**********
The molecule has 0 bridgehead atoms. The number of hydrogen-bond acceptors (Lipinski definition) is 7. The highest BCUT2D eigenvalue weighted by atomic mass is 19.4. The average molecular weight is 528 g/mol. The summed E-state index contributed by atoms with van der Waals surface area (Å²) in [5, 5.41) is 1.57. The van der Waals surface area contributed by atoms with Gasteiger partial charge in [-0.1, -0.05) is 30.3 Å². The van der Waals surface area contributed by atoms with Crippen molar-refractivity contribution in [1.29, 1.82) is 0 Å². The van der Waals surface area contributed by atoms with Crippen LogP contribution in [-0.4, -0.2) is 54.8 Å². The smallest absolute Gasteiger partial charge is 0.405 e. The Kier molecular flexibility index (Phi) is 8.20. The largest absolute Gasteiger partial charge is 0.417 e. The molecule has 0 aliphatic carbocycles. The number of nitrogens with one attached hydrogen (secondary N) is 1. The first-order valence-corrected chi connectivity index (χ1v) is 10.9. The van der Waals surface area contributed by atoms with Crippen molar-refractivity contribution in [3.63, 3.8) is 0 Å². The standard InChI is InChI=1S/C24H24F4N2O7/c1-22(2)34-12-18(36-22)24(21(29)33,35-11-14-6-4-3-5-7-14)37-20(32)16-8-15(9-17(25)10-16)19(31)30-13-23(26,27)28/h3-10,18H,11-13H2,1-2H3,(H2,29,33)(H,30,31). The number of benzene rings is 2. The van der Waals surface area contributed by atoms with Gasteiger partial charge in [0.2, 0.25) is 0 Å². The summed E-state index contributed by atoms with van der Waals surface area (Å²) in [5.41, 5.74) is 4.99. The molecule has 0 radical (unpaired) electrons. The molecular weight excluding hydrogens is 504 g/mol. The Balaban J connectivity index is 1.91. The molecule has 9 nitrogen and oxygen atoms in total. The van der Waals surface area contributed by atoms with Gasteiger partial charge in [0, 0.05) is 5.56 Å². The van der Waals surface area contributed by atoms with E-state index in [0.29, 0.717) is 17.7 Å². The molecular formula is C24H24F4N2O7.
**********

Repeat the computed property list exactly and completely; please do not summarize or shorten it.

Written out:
The molecule has 0 bridgehead atoms. The number of hydrogen-bond acceptors (Lipinski definition) is 7. The highest BCUT2D eigenvalue weighted by atomic mass is 19.4. The average molecular weight is 528 g/mol. The summed E-state index contributed by atoms with van der Waals surface area (Å²) in [5, 5.41) is 1.57. The van der Waals surface area contributed by atoms with Gasteiger partial charge in [-0.1, -0.05) is 30.3 Å². The van der Waals surface area contributed by atoms with Crippen molar-refractivity contribution in [1.29, 1.82) is 0 Å². The van der Waals surface area contributed by atoms with Crippen LogP contribution in [-0.4, -0.2) is 54.8 Å². The smallest absolute Gasteiger partial charge is 0.405 e. The Kier molecular flexibility index (Phi) is 8.20. The largest absolute Gasteiger partial charge is 0.417 e. The molecule has 0 aliphatic carbocycles. The number of nitrogens with one attached hydrogen (secondary N) is 1. The first-order valence-corrected chi connectivity index (χ1v) is 10.9. The van der Waals surface area contributed by atoms with Crippen molar-refractivity contribution in [3.63, 3.8) is 0 Å². The standard InChI is InChI=1S/C24H24F4N2O7/c1-22(2)34-12-18(36-22)24(21(29)33,35-11-14-6-4-3-5-7-14)37-20(32)16-8-15(9-17(25)10-16)19(31)30-13-23(26,27)28/h3-10,18H,11-13H2,1-2H3,(H2,29,33)(H,30,31). The number of benzene rings is 2. The van der Waals surface area contributed by atoms with Gasteiger partial charge in [0.2, 0.25) is 0 Å². The summed E-state index contributed by atoms with van der Waals surface area (Å²) in [5.41, 5.74) is 4.99. The molecule has 0 radical (unpaired) electrons. The molecular weight excluding hydrogens is 504 g/mol. The Balaban J connectivity index is 1.91. The molecule has 9 nitrogen and oxygen atoms in total. The van der Waals surface area contributed by atoms with Gasteiger partial charge in [0, 0.05) is 5.56 Å². The van der Waals surface area contributed by atoms with E-state index in [0.29, 0.717) is 17.7 Å². The molecular formula is C24H24F4N2O7.